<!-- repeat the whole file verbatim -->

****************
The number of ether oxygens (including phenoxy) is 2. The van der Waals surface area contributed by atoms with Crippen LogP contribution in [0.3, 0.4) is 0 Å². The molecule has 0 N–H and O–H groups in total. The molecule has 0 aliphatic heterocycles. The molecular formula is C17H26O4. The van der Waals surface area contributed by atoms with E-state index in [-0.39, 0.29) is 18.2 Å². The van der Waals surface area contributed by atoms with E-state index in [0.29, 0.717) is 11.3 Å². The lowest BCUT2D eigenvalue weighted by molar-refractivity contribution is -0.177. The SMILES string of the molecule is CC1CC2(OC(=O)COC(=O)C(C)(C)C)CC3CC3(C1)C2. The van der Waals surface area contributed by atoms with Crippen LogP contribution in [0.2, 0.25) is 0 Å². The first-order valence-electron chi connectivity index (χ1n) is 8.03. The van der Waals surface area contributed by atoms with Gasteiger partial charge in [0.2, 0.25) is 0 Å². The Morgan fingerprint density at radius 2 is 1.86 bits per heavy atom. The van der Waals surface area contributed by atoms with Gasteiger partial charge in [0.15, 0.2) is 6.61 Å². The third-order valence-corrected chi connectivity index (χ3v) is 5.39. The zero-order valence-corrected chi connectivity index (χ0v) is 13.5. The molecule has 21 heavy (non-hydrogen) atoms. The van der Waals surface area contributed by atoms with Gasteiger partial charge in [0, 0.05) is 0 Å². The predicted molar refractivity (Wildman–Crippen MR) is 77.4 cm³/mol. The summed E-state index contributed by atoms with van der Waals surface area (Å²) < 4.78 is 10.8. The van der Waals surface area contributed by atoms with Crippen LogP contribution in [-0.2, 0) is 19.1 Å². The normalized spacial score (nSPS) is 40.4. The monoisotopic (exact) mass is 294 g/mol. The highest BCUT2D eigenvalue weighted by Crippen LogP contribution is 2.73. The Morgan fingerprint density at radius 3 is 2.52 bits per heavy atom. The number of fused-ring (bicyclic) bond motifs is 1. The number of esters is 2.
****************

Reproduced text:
The number of ether oxygens (including phenoxy) is 2. The van der Waals surface area contributed by atoms with Crippen LogP contribution in [0.3, 0.4) is 0 Å². The molecule has 0 N–H and O–H groups in total. The molecule has 0 aliphatic heterocycles. The molecular formula is C17H26O4. The van der Waals surface area contributed by atoms with E-state index in [-0.39, 0.29) is 18.2 Å². The van der Waals surface area contributed by atoms with E-state index in [0.29, 0.717) is 11.3 Å². The lowest BCUT2D eigenvalue weighted by molar-refractivity contribution is -0.177. The SMILES string of the molecule is CC1CC2(OC(=O)COC(=O)C(C)(C)C)CC3CC3(C1)C2. The van der Waals surface area contributed by atoms with Crippen LogP contribution in [0.2, 0.25) is 0 Å². The first-order valence-electron chi connectivity index (χ1n) is 8.03. The van der Waals surface area contributed by atoms with Gasteiger partial charge in [0.2, 0.25) is 0 Å². The Morgan fingerprint density at radius 2 is 1.86 bits per heavy atom. The van der Waals surface area contributed by atoms with Gasteiger partial charge in [0.15, 0.2) is 6.61 Å². The third-order valence-corrected chi connectivity index (χ3v) is 5.39. The zero-order valence-corrected chi connectivity index (χ0v) is 13.5. The molecule has 21 heavy (non-hydrogen) atoms. The van der Waals surface area contributed by atoms with Gasteiger partial charge in [0, 0.05) is 0 Å². The predicted molar refractivity (Wildman–Crippen MR) is 77.4 cm³/mol. The summed E-state index contributed by atoms with van der Waals surface area (Å²) < 4.78 is 10.8. The van der Waals surface area contributed by atoms with Crippen LogP contribution in [-0.2, 0) is 19.1 Å². The normalized spacial score (nSPS) is 40.4. The monoisotopic (exact) mass is 294 g/mol. The highest BCUT2D eigenvalue weighted by Crippen LogP contribution is 2.73. The Morgan fingerprint density at radius 3 is 2.52 bits per heavy atom. The number of fused-ring (bicyclic) bond motifs is 1. The number of esters is 2.